Latest Rockland, Maine, weather
GO
search sponsored by
Tuesday, May 23, 2017
Thursday, May 18, 2017 5:08 PM
On Wednesday, Maine Writers & Publishers Alliance (MWPA) released its list of finalists for the 2017 Maine Literary Awards, which honor books published during 2016, as well as adult and youth manuscripts in . . .
  • On Thursday, May 25, Wayfinder Schools will host Anthony Doerr, Pulitzer Prize–winning author of “All The Light We Cannot See,” to The Maine Irish Heritage Center in Portland. Doerr will be . . .
  • Book World — A Q&A with Richard Russo
    “Trajectory,” the new book by Richard Russo, features four long stories about various professionals in crisis. But in his novels, Russo often depicts blue-collar folks struggling to live in towns like the place . . .
  • May 23 Author Reading and Discussion of New Book on Being Fat in Today’s World —
    Belfast Free Library will welcome Cheryl Fuller, Ph.D, for a reading and discussion to mark the launch of her book, “The Fat Lady Sings: A Psychological Exploration of the Cultural Fat Complex and Its Effects” . . .
  • Lehane Back in New England with Chilling Love Tale
    Dennis Lehane’s 14th novel takes the author back to his old New England stomping grounds, that fertile place of “Mystic River” and “Shutter Island.” This tale, “Since We Fell,” basing its title on an old torch ballad . . .
  • Rockland Public Library has been selected by the Maine Humanities Council to offer “Let’s Talk About It,” a free reading and discussion group with copies of books available through the library. The program is . . .
  • Rosenthal Presents the Evolution of the American Healthcare System
    Dr. Elisabeth Rosenthal was for 22 years a reporter, corre- spondent, and senior writer at The New York Times before becoming editor in chief of Kaiser Health News, an independent journalism newsroom . . .
  • On Sunday, March 5, Waldo County native Alton Lane will share his life story at Left Bank Books in Belfast beginning at 3 p.m. Lane grew up in poverty and suffered violence, abuse and addiction from childhood until his early thirties . . .
  • Book Review: A New and Different Way to See Ourselves
    When we say we’re drawn in or absorbed by a work of art, what exactly do we mean? How does human perception work? It can be argued that art literally grabs us, tugs at us, takes us for a ride. When we stand before a Cezanne . . .
  • Book Review: Your Best Defense Against Fake News
    In an era when fake news is peeling attention away from evidence-based facts, this wittily illustrated book couldn’t have come at a better time. What Mikael Wulff and Anders Morgenthaler accomplish is nothing short of brilliant . . .
  • Lucas Graves Addresses the Unflattering Truth in Politics
    Let’s get one thing out of the way: Yes, Donald Trump makes a cameo appear- ance in Lucas Graves’ new book on the importance of fact-checking, and no, it’s not flattering. In this timely book, “Deciding What’s True: The Rise of Political ..."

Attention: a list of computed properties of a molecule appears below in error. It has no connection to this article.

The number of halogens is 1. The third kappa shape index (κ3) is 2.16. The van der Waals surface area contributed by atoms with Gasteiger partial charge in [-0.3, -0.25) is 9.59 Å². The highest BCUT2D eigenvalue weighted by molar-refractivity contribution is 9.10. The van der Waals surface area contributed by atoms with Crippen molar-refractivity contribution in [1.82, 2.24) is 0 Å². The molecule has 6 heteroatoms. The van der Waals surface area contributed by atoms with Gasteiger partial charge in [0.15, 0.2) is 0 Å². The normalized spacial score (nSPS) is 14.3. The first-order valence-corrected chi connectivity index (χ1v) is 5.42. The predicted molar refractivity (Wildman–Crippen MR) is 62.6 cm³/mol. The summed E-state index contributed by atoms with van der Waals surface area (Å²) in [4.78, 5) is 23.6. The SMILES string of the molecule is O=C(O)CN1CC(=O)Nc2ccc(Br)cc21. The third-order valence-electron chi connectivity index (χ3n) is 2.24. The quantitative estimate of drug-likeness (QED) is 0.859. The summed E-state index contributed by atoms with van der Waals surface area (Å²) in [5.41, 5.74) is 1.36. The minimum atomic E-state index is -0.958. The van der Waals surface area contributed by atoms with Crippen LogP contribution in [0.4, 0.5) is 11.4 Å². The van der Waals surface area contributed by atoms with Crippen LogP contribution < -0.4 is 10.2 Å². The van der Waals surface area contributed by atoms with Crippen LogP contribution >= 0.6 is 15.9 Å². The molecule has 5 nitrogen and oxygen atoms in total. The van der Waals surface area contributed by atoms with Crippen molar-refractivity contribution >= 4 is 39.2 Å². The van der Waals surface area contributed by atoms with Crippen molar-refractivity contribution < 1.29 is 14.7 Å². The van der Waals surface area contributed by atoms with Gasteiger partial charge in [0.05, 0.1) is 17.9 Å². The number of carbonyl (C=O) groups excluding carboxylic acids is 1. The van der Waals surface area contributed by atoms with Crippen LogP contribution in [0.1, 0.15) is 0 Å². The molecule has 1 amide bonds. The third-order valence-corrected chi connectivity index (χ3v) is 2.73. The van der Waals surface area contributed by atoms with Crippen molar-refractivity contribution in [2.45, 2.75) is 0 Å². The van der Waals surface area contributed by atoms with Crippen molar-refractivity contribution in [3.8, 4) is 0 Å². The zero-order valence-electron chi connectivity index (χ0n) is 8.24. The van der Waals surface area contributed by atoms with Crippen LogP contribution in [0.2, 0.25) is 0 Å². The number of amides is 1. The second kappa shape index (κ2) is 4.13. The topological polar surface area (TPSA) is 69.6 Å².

• Book Review: Tim Wu Enlightens Us To Those Trying to Get Our Attention
    Are we hurtling toward a point of peak adver- tising? Our attention is becoming so completely harvested that there may be little more of ourselves to give. If we reach this saturation point, what happens then? The implications for . . .
  • In His Latest Book, le Carré Gives Us The Best Story of All
    A work by John le Carre is like an intimate conver- sation at a club, say, or a restaurant: anecdotes well told, then brilliantly expanded; “entertaining” is barely a good enough word for it. His memoir, “The Pigeon Tunnel,” is pure le Carre . . .
  • “Routes” is the third book of poetry published by the steadfast group of poets with a connection to Tenants Harbor, Maine. This book marks the 20th year of their annual poetry reading on the peninsula, an August event . . .
  • Signing in Rockland of New Book on History of American Lighthouses —
    Maine Lighthouse Museum, 1 Park Drive in Rockland, will host author Jay Dolin for a signing of “Brilliant Beacons” on Thursday, August 4, from noon to 4 p.m. Dolin’s book, released this April, traces the evolution . . .
  • First published between 1914 and 1927, these tales were popular rivals to Sherlock Holmes’ adventures. The stories are now brilliantly read by Stephen Fry, his voice seasoned, perhaps, by his role . . .
  • A New Understanding of the "Poetic Photographer"
    In the years following World War II when glossy news magazines — Life, Look, TIME — were in ascendancy, Kosti Ruohomaa was the most widely seen Maine artist in America and, it can be argued, internationally. . . .
  • A Full Dose of Richard Russo's Working-Class Humor and Tragedy
    How could 23 years have slipped by since Richard Russo published “Nobody’s Fool”? Was it really in some previous century that we snorted and sniffled over the rambling adventures . . .
  • Woodard Takes a Hard Look at Who We Are as a Nation, Individually
    Five years ago, Colin Woodard caused a stir with his book “American Nations,” a fascinating, if quirky, account of the different regional cultures that have shaped the course of North America. . . .
  • Elizabeth Hand's Third Book in the Cass Neary Series
    Elizabeth Hand writes stories so disturbing, you ­almost wish you hadn’t read them. Her novels fall into different genres — sci-fi, horror, fantasy, mystery — but they all clot at the darker end . . .
  • Anecdotes and Stories from the Famed Astronaut
    At 86, Buzz Aldrin remains so passionate about interplanetary exploration that Michael Collins, his old friend and fellow member of the Apollo 11 team, has to tell him, “Buzz, I don’t want to talk about Mars!” . . .
123
Looking for something older? Try our archive search